4 Lesson’s From Hedge Fund Manager Lee Ainslie III
Mckinsey conducted an interview with Lee Ainslie III, the managing partner of venerable long short equity hedge fund, Maverick Capital. During the interview the investor shared several insights into how his firm approaches investing in companies both on the long and short side. Four key insights from the interview are discussed below:
Focus On The Business
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“First and foremost, we’re trying to understand the business”. At Maverick, the focus is on initially getting a grasp of what exactly the company does. How and why they grow, whether its sustainable or not, and how they utilize the capital that they generate. The goal at Maverick, according to Mr. Ainslie is to know more about each one of the companies they invest in than any non-insider does. In order to achieve this, the hedge fund typically has fewer than five positions per investment professional, which is lower than the average hedge fund. The hedge fund also employs a sector approach, which enables its analysts to develop expertise in a particular domain over time.
Think Long Term
While a lot of hedge funds are short-term focused, Maverick’s average investment horizon is one to three years, though the firm constantly re-evaluates their positions. This is an important point, as the ability to realistically envision the future has proven to be one of the most common traits of successful investors. To quote Warren Buffett’s mentor Benjamin Graham, “in the short run, the market is a voting machine, but in the long run, it is a weighing machine”. Thinking long term is hugely important.
Be Flexible With Valuation
As far as valuation methodologies go, Maverick generally focuses on comparing the enterprise value of a firm to its “sustainable free cash flow”. Lee Ainslie however noted that this approach is not always appropriate and that its important to be flexible as valuing a financial company and retail and technology company with the same approach would be a mistake. Ainslie believes that part of the art of investing is to be able to recognize which approach is the most appropriate for which situation over a period of time. In general Maverick focuses on stocks they believe will outperform (or under perform on the short side) the market by 20 percent on an annualized basis.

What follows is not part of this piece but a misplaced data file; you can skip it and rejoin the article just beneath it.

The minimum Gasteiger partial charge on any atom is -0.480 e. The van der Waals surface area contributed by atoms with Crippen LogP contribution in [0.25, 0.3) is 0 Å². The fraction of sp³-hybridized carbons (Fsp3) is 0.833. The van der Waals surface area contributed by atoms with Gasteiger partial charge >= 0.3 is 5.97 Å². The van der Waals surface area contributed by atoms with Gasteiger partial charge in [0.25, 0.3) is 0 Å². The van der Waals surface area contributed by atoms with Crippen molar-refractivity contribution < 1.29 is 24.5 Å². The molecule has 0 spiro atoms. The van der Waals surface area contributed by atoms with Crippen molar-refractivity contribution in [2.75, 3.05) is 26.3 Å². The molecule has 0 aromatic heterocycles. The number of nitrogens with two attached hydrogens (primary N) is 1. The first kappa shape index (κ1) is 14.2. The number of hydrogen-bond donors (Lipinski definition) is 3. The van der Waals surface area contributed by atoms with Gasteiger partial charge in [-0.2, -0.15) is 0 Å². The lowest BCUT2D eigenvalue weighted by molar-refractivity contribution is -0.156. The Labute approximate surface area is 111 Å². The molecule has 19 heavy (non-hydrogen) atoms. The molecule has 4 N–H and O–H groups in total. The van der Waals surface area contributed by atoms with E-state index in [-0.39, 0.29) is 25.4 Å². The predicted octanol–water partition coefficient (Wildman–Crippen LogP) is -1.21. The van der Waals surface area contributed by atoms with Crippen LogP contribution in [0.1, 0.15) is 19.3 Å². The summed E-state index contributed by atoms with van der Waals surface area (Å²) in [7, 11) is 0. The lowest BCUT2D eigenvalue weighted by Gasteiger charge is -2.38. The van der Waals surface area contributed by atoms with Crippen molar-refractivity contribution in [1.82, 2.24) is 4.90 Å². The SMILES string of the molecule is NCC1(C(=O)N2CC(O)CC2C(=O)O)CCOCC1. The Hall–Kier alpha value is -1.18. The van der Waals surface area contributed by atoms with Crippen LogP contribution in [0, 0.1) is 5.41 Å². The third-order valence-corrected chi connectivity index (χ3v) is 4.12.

Develop A Relationship With Management
he hedge fund spends an “inordinate” amount of time trying to understand the quality, ability and motivations of the management teams that run the companies that they are involved with. Ultimately owning a stock is making a direct bet on the managerial abilities of the management teams, so developing relationships and understanding the abilities and motivations of these individuals, is just common sense.
Maverick Capital, one of the first tiger cubs, is also one of the most successful hedge funds of all time, with annualized returns of over 12% since its founding in 1993.
4 Lesson’s From Hedge Fund Manager Lee Ainslie III by George Trager, Invest Brain